The Jo’burg Summit takes place 10 years after the Rio Earth Summit, and a full 30 years after the first international conference convened on the human environment in Stockholm in 1972. But as world leaders prepare for the meeting, just what – this first programme in the new Life series asks – can they really hope to achieve? And why – when governments have failed to deliver on so many of the promises they made at Rio – should the world believe they’ll be any more sincere this time?
Certainly, Maurice Strong, who was Secretary-General of the 1992 Rio Earth Summit, is the first to admit that Rio didn’t save the world. “But we did provide the basis on which, if governments and others live up to what they agreed to do in Rio, we will be on a pathway to a more sustainable future.” But Mostafa Tolba, Executive Director of the UN Environment Programme at the time, is bitter that the promises were never kept. “I was so thrilled with the fact that Maurice Strong managed to get all these people together and they were committing themselves openly in this direction. But it never crossed my mind that this is a show, that we are on Broadway.”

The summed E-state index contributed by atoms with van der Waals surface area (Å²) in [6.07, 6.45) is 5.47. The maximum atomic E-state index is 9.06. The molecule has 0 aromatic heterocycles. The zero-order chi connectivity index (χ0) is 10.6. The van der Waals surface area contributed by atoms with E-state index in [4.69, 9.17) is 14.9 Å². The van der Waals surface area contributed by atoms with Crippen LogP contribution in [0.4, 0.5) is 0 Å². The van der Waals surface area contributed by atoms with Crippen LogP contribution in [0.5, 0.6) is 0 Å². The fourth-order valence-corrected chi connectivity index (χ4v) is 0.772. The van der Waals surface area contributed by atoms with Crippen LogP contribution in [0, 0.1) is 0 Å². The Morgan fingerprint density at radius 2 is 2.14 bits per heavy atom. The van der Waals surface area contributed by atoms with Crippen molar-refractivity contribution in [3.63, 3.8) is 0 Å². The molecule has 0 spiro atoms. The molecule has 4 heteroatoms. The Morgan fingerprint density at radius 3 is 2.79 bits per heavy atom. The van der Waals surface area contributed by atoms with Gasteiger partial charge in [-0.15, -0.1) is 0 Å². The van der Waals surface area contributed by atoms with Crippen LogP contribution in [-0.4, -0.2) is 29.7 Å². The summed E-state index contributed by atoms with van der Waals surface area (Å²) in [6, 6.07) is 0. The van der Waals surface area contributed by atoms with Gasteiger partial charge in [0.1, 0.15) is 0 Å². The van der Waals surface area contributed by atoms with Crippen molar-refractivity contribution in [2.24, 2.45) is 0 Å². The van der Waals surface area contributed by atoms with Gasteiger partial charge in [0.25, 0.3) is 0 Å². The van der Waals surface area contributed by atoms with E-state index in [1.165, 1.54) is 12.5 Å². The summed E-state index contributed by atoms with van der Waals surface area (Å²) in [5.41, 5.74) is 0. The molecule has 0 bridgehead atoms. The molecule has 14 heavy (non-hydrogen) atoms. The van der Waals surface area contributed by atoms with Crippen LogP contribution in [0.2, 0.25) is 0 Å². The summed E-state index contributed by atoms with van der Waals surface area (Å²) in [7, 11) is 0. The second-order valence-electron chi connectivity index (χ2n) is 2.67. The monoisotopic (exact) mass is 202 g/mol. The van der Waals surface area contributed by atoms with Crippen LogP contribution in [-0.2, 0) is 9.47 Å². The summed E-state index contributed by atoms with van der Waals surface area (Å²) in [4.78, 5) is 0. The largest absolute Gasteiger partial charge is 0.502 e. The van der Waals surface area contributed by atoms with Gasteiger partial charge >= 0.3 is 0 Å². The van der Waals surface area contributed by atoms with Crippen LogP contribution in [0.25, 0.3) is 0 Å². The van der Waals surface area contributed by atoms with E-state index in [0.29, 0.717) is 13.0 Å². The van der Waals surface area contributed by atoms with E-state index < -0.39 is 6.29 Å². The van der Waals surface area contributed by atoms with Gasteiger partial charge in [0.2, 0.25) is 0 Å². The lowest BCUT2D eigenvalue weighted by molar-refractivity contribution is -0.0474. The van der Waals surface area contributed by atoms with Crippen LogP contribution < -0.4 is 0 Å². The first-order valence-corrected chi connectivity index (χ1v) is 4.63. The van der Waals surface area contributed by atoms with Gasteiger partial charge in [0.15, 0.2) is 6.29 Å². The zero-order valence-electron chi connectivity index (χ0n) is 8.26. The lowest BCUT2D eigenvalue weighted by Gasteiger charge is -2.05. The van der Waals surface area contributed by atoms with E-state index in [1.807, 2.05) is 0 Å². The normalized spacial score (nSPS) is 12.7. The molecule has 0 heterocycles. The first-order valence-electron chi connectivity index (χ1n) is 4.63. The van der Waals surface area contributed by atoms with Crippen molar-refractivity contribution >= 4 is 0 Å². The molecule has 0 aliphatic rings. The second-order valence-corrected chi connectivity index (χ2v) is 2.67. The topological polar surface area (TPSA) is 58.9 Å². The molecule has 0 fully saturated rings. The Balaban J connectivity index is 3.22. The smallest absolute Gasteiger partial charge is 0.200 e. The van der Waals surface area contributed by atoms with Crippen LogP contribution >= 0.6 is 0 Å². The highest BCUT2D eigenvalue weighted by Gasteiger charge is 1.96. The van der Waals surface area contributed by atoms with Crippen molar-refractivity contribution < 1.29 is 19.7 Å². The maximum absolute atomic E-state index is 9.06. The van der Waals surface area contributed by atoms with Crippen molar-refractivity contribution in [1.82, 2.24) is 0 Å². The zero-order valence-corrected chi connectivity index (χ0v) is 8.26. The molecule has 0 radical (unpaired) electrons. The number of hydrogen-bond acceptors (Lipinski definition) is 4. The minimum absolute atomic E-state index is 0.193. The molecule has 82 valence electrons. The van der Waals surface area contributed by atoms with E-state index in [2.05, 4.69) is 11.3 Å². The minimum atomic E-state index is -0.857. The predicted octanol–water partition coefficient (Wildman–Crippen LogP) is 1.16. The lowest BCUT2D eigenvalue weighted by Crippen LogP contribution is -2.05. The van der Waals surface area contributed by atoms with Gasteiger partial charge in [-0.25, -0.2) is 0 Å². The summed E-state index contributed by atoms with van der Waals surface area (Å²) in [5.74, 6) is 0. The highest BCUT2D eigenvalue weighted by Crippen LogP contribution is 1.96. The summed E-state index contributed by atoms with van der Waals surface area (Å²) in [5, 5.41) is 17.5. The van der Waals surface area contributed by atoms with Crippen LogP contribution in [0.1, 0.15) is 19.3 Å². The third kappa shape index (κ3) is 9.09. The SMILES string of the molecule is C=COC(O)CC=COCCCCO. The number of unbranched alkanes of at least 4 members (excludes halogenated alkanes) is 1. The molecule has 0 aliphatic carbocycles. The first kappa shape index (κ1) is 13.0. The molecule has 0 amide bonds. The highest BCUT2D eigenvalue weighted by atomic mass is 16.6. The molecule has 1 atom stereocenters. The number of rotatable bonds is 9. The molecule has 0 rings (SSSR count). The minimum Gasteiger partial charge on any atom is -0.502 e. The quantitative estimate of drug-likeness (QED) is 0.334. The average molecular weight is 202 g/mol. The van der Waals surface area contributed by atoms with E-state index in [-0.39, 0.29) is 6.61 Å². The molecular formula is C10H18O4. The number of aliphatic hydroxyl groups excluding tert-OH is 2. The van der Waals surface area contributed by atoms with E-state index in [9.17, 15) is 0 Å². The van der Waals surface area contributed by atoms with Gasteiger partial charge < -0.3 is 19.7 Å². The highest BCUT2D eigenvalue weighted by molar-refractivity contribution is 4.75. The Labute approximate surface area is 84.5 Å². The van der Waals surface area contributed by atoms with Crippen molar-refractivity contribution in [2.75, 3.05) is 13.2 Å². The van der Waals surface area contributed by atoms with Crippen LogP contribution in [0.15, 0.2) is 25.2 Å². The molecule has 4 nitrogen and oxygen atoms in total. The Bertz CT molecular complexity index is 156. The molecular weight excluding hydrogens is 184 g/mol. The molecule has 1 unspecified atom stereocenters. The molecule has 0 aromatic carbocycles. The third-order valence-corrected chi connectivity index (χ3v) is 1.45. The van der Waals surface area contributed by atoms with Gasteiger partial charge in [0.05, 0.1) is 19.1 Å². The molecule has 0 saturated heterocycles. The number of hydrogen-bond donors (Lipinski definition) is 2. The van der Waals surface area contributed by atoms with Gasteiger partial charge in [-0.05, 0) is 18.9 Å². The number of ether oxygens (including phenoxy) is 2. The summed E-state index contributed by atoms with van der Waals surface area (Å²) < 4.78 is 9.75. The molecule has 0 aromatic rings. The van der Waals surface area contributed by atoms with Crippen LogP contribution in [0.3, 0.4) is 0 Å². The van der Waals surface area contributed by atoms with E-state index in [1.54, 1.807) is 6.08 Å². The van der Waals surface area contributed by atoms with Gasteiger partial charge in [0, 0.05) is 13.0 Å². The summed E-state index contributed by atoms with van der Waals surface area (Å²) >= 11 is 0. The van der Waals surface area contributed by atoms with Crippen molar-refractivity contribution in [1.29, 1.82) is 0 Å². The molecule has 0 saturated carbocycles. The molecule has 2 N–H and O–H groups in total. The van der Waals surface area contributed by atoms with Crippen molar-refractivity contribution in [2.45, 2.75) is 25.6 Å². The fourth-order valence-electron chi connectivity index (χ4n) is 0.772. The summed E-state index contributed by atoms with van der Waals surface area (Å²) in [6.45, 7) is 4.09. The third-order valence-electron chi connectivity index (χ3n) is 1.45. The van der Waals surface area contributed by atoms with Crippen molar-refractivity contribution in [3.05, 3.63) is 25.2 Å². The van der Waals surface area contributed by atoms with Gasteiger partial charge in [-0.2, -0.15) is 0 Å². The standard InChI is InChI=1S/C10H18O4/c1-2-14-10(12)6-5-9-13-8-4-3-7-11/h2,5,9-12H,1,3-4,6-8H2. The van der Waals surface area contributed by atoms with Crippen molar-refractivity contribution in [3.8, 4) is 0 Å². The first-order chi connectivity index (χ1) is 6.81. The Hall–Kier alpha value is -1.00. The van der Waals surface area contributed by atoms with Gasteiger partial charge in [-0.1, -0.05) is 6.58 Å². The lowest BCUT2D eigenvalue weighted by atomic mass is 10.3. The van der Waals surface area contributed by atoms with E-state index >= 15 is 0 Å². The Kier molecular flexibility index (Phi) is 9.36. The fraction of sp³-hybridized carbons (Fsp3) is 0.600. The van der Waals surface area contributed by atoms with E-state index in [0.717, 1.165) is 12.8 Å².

UNICEF Executive Director Carol Bellamy says there has been progress in some areas but agrees that too little has been done, especially as the HIV/AIDS pandemic has taken off in the last 10 years – affecting South Africa more than almost any other country. “If you combine poverty, war, HIV/AIDS and a lack of government and private sector leadership, it comes together to say too little has been acomplished.”
J K Galbraith, veteran economist and author of The Affluent Society, attributes the failure to follow up Rio to private and public greed. He comes out solidly in favour of more equal national and international society. “I think every civilised country should have a few screams of anguish from the very rich.”
This is anathema to the American Right, personified in this programme by Fred Smith, of the Competitive Enterprise Institute. His answer to a sustainable world is “a creative programme of privatisation”, because “ownership rights encourage you not only to use wisely today, but to ensure the value of that so you can sell it and utilise that value for the future.” He is afraid that NGOs will derail the Summit. “All of the bad ideas in the world today have sorted of melted away in most institutions but they are now totally embodied in the NGO Movement.”
But Indian activist Ashok Khosla of the Society for Development Alternatives says that what is needed is “a sense of ownership – that is important for protecting resources” – and this often comes from common property and common ownership, not private ownership.